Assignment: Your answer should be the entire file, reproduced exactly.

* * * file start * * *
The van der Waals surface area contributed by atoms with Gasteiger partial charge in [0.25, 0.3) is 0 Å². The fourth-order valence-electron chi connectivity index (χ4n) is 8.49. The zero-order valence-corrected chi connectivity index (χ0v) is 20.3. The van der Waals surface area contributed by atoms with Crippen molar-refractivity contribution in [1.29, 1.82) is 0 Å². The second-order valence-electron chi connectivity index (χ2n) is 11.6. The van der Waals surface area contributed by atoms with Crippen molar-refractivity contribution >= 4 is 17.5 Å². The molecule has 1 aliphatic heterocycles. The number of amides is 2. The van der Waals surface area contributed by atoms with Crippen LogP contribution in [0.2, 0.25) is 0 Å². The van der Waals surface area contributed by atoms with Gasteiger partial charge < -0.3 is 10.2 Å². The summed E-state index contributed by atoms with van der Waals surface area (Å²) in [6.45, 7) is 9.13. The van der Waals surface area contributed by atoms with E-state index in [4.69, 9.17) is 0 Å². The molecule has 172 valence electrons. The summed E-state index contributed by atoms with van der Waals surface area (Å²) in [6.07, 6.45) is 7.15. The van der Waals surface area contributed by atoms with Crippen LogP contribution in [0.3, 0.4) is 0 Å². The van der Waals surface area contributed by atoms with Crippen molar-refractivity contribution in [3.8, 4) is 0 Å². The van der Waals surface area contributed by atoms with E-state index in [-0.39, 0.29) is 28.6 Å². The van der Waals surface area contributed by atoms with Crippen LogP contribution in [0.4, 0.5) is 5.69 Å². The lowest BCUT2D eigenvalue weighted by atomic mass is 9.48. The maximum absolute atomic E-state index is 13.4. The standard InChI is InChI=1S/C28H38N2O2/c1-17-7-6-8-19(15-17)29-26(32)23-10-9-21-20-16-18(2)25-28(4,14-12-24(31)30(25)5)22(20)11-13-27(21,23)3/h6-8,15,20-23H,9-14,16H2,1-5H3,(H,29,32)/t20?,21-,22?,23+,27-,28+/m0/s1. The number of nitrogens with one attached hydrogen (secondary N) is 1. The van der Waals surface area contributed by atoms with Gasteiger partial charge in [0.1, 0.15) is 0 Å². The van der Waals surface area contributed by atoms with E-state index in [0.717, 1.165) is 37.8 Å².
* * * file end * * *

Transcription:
The van der Waals surface area contributed by atoms with Gasteiger partial charge in [0.25, 0.3) is 0 Å². The fourth-order valence-electron chi connectivity index (χ4n) is 8.49. The zero-order valence-corrected chi connectivity index (χ0v) is 20.3. The van der Waals surface area contributed by atoms with Crippen molar-refractivity contribution in [1.29, 1.82) is 0 Å². The second-order valence-electron chi connectivity index (χ2n) is 11.6. The van der Waals surface area contributed by atoms with Crippen molar-refractivity contribution >= 4 is 17.5 Å². The molecule has 1 aliphatic heterocycles. The number of amides is 2. The van der Waals surface area contributed by atoms with Crippen LogP contribution in [0.2, 0.25) is 0 Å². The van der Waals surface area contributed by atoms with Gasteiger partial charge < -0.3 is 10.2 Å². The summed E-state index contributed by atoms with van der Waals surface area (Å²) in [6.45, 7) is 9.13. The van der Waals surface area contributed by atoms with E-state index in [4.69, 9.17) is 0 Å². The molecule has 172 valence electrons. The summed E-state index contributed by atoms with van der Waals surface area (Å²) in [6.07, 6.45) is 7.15. The van der Waals surface area contributed by atoms with Crippen LogP contribution in [0.3, 0.4) is 0 Å². The van der Waals surface area contributed by atoms with Crippen molar-refractivity contribution in [3.8, 4) is 0 Å². The van der Waals surface area contributed by atoms with E-state index in [-0.39, 0.29) is 28.6 Å². The van der Waals surface area contributed by atoms with Crippen LogP contribution in [0.4, 0.5) is 5.69 Å². The lowest BCUT2D eigenvalue weighted by atomic mass is 9.48. The maximum absolute atomic E-state index is 13.4. The standard InChI is InChI=1S/C28H38N2O2/c1-17-7-6-8-19(15-17)29-26(32)23-10-9-21-20-16-18(2)25-28(4,14-12-24(31)30(25)5)22(20)11-13-27(21,23)3/h6-8,15,20-23H,9-14,16H2,1-5H3,(H,29,32)/t20?,21-,22?,23+,27-,28+/m0/s1. The number of nitrogens with one attached hydrogen (secondary N) is 1. The van der Waals surface area contributed by atoms with Gasteiger partial charge in [0.1, 0.15) is 0 Å². The van der Waals surface area contributed by atoms with E-state index in [0.717, 1.165) is 37.8 Å².